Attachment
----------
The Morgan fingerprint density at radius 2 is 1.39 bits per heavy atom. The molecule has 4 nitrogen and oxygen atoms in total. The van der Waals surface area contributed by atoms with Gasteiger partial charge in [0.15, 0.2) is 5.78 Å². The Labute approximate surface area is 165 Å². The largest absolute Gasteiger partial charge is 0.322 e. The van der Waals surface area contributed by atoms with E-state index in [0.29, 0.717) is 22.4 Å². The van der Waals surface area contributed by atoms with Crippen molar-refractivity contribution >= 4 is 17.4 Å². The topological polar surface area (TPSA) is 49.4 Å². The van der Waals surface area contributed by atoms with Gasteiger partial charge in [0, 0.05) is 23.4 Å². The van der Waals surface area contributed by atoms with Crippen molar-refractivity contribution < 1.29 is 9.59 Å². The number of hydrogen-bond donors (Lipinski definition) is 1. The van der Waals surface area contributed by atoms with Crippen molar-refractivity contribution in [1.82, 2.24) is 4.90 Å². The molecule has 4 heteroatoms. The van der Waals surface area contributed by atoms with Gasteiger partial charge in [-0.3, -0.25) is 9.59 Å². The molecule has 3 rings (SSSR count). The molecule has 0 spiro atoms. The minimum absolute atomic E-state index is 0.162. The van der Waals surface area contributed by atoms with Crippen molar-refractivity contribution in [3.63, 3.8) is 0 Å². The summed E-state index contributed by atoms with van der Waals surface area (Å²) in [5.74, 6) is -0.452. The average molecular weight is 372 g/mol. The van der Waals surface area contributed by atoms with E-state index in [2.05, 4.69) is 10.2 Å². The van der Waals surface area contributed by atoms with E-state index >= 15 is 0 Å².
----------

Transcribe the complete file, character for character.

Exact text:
The Morgan fingerprint density at radius 2 is 1.39 bits per heavy atom. The molecule has 4 nitrogen and oxygen atoms in total. The van der Waals surface area contributed by atoms with Gasteiger partial charge in [0.15, 0.2) is 5.78 Å². The Labute approximate surface area is 165 Å². The largest absolute Gasteiger partial charge is 0.322 e. The van der Waals surface area contributed by atoms with E-state index in [0.29, 0.717) is 22.4 Å². The van der Waals surface area contributed by atoms with Crippen molar-refractivity contribution >= 4 is 17.4 Å². The topological polar surface area (TPSA) is 49.4 Å². The van der Waals surface area contributed by atoms with Gasteiger partial charge in [0, 0.05) is 23.4 Å². The van der Waals surface area contributed by atoms with Crippen molar-refractivity contribution < 1.29 is 9.59 Å². The number of hydrogen-bond donors (Lipinski definition) is 1. The van der Waals surface area contributed by atoms with Crippen molar-refractivity contribution in [1.82, 2.24) is 4.90 Å². The molecule has 4 heteroatoms. The van der Waals surface area contributed by atoms with Gasteiger partial charge in [-0.3, -0.25) is 9.59 Å². The molecule has 3 rings (SSSR count). The molecule has 0 spiro atoms. The minimum absolute atomic E-state index is 0.162. The van der Waals surface area contributed by atoms with Crippen molar-refractivity contribution in [3.63, 3.8) is 0 Å². The summed E-state index contributed by atoms with van der Waals surface area (Å²) in [5.74, 6) is -0.452. The average molecular weight is 372 g/mol. The van der Waals surface area contributed by atoms with E-state index in [2.05, 4.69) is 10.2 Å². The van der Waals surface area contributed by atoms with E-state index >= 15 is 0 Å².